New York Times Public Editor Margaret Sullivan on Sunday defended the paper against conservative criticism that it has favored Obama in its sparse Libya coverage "Connecting the Dots in Libya," and elicited this from Managing Editor Susan Chira (pictured): "We're aware that people see us as tilting liberal." But Chira also said she and her colleagues "can't be guided by that." Sullivan wrote:
When I wrote on my blog recently about The Times’s decision not to give front-page coverage to a Congressional hearing on the consulate attack in Libya, hundreds of e-mails and comments poured in.
While it is hard to summarize that much correspondence, the gist of it was this: The Times is ignoring the Libya story, and trying to protect the Obama administration, because of its liberal bent.
Conservative news outlets pointed to my post as evidence that The Times favored President Obama in its coverage.
The amount and vehemence of the reader response struck me as important. So I took two days this past week to reread all of The Times’s Libya coverage since Sept. 12, the day after the attack.
I drew a couple of conclusions.
First, it is utterly wrong to say that The Times has ignored or buried the Libya story. As of Friday, editors had placed it on the front page on 18 days out of 38, sometimes with news, sometimes with analysis.
The coverage has been extensive, aggressive and sweeping. And I see no evidence that The Times is pushing the Obama agenda, overtly or otherwise. Many readers believe that it is, so I read with particular care on this subject.
Second, to be more critical, the Libya coverage has not consistently and effectively helped readers make sense of what is happening. The Times has not effectively connected the dots in a murky, fast-moving and difficult-to-report story.
Times Watch reported on Managing Editor Dean Baquet's revealing answer to Sullivan October 11, after she had criticized her paper for not following other papers in putting the congressional hearings on Libya on the front page: “There were six better stories." Sullivan goes on in her Sunday column:
The editors said that The Times’s efforts were concentrated on two questions: 1) Was there a significant security failure at the consulate in Benghazi? 2) Did the Obama administration have much cleaner, clearer intelligence than it told the American people?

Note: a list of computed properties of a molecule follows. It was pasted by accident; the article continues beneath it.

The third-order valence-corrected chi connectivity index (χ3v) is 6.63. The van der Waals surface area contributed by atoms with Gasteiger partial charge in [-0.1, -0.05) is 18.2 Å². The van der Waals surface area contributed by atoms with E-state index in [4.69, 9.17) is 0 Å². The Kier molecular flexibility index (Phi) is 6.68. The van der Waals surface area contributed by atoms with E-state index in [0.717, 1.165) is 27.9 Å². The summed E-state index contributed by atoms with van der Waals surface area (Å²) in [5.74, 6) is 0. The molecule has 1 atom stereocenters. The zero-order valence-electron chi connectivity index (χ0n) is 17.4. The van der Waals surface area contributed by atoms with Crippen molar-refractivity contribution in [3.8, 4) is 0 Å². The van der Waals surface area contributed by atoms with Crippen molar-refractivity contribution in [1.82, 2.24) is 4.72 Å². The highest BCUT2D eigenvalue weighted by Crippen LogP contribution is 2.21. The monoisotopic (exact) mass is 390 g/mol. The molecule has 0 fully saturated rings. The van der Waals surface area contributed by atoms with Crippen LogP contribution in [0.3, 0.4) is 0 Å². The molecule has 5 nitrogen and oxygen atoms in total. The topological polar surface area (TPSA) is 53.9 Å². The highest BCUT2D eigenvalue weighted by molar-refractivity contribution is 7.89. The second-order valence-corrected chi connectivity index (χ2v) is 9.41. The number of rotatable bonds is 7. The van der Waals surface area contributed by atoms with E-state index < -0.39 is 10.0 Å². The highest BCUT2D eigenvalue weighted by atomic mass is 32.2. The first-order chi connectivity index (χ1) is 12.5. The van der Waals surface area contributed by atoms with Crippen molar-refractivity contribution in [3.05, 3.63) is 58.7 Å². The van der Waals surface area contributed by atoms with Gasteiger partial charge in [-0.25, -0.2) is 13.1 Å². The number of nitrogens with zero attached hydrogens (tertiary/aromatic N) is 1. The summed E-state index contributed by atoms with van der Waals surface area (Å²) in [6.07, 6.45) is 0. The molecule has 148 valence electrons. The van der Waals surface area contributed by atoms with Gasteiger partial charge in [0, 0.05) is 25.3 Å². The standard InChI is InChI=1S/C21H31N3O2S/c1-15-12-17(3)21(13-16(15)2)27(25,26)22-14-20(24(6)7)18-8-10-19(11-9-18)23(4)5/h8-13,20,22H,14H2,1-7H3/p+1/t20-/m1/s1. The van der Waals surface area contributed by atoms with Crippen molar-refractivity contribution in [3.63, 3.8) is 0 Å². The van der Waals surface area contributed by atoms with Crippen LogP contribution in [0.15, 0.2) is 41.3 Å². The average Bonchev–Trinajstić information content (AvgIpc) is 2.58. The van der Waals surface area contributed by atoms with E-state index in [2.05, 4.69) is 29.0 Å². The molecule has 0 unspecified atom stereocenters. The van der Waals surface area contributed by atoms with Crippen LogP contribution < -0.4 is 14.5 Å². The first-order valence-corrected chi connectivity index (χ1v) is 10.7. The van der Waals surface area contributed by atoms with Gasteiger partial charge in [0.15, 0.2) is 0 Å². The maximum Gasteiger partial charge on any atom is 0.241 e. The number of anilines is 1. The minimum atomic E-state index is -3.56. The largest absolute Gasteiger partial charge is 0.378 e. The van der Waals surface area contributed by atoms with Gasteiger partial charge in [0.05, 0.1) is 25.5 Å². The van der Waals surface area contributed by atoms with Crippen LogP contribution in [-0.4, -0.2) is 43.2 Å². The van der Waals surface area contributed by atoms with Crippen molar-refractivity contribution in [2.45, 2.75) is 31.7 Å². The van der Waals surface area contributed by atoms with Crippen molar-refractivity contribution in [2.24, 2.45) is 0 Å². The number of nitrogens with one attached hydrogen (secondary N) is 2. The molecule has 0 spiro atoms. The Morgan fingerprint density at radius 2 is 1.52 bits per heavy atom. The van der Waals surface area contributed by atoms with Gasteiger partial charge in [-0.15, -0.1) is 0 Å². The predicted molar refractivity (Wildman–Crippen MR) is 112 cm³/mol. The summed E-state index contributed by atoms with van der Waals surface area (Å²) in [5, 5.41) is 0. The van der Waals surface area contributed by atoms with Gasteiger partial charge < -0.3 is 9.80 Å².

“What did they know and when did they know it?” [Assistant Managing Editor Susan] Chira said. “I’m obsessed with that -- we all are. It’s hard to get.”
Sullivan revealed that the paper's top editors are well aware of the paper's liberal reputation, but rose above the criticism:
Readers also are frustrated by “false balance” in reporting, in which one side says one thing and the other side counters. They want declarative statements when there is an established truth. A reader, Steve Bowen, picked out this passage from an article by David Kirkpatrick last Tuesday:
“Libyan guards at the Benghazi compound and other witnesses told journalists working for The New York Times as early as Sept. 12 that the streets outside the mission were quiet in the moments before the attack had begun, without any prior protests.”
Mr. Bowen wrote to me: “Yet for two weeks The New York Times repeatedly reported the administration’s false assertions of a protest there without once noting the newspaper had direct and convincing evidence to the contrary. How is that possible for a newspaper that consistently denies it has a partisan bias?”
The editors said that such decisions were not that simple -- deciding what constituted a protest in that environment, and which sources to give credence to, was complicated.
I asked Mr. Baquet and Ms. Chira how much they were affected by outside criticism.
“We’re aware that people see us as tilting liberal,” Ms. Chira said, “so we scrutinize ourselves. But you can’t be guided by that. If you are, you’re into a kind of defensive editing that ultimately doesn’t serve the reader.”